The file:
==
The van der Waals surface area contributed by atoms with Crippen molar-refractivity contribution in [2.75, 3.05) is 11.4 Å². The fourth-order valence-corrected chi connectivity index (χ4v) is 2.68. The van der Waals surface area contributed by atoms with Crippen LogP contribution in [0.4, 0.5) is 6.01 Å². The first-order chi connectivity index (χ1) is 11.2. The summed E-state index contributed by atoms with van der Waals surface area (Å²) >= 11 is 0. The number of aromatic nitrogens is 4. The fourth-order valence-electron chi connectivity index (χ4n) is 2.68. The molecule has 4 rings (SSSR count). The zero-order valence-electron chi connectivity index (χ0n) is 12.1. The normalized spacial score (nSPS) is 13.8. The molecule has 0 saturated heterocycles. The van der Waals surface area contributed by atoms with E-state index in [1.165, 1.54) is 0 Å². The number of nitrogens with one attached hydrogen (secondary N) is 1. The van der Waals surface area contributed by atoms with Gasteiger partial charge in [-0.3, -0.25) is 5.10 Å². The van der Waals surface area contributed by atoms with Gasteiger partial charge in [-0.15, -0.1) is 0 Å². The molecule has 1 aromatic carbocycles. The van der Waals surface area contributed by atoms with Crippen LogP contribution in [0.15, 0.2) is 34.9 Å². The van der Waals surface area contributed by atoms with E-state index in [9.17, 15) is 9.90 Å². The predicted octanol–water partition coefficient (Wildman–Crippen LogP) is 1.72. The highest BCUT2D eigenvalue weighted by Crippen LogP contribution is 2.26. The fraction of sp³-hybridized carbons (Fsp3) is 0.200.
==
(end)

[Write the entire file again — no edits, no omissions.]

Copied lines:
The van der Waals surface area contributed by atoms with Crippen molar-refractivity contribution in [2.75, 3.05) is 11.4 Å². The fourth-order valence-corrected chi connectivity index (χ4v) is 2.68. The van der Waals surface area contributed by atoms with Crippen LogP contribution in [0.4, 0.5) is 6.01 Å². The first-order chi connectivity index (χ1) is 11.2. The summed E-state index contributed by atoms with van der Waals surface area (Å²) >= 11 is 0. The number of aromatic nitrogens is 4. The fourth-order valence-electron chi connectivity index (χ4n) is 2.68. The molecule has 4 rings (SSSR count). The zero-order valence-electron chi connectivity index (χ0n) is 12.1. The normalized spacial score (nSPS) is 13.8. The molecule has 0 saturated heterocycles. The van der Waals surface area contributed by atoms with E-state index in [1.165, 1.54) is 0 Å². The number of nitrogens with one attached hydrogen (secondary N) is 1. The van der Waals surface area contributed by atoms with Gasteiger partial charge in [-0.3, -0.25) is 5.10 Å². The van der Waals surface area contributed by atoms with Gasteiger partial charge in [-0.15, -0.1) is 0 Å². The molecule has 1 aromatic carbocycles. The van der Waals surface area contributed by atoms with Crippen LogP contribution in [0.15, 0.2) is 34.9 Å². The van der Waals surface area contributed by atoms with E-state index in [9.17, 15) is 9.90 Å². The predicted octanol–water partition coefficient (Wildman–Crippen LogP) is 1.72. The highest BCUT2D eigenvalue weighted by Crippen LogP contribution is 2.26. The fraction of sp³-hybridized carbons (Fsp3) is 0.200.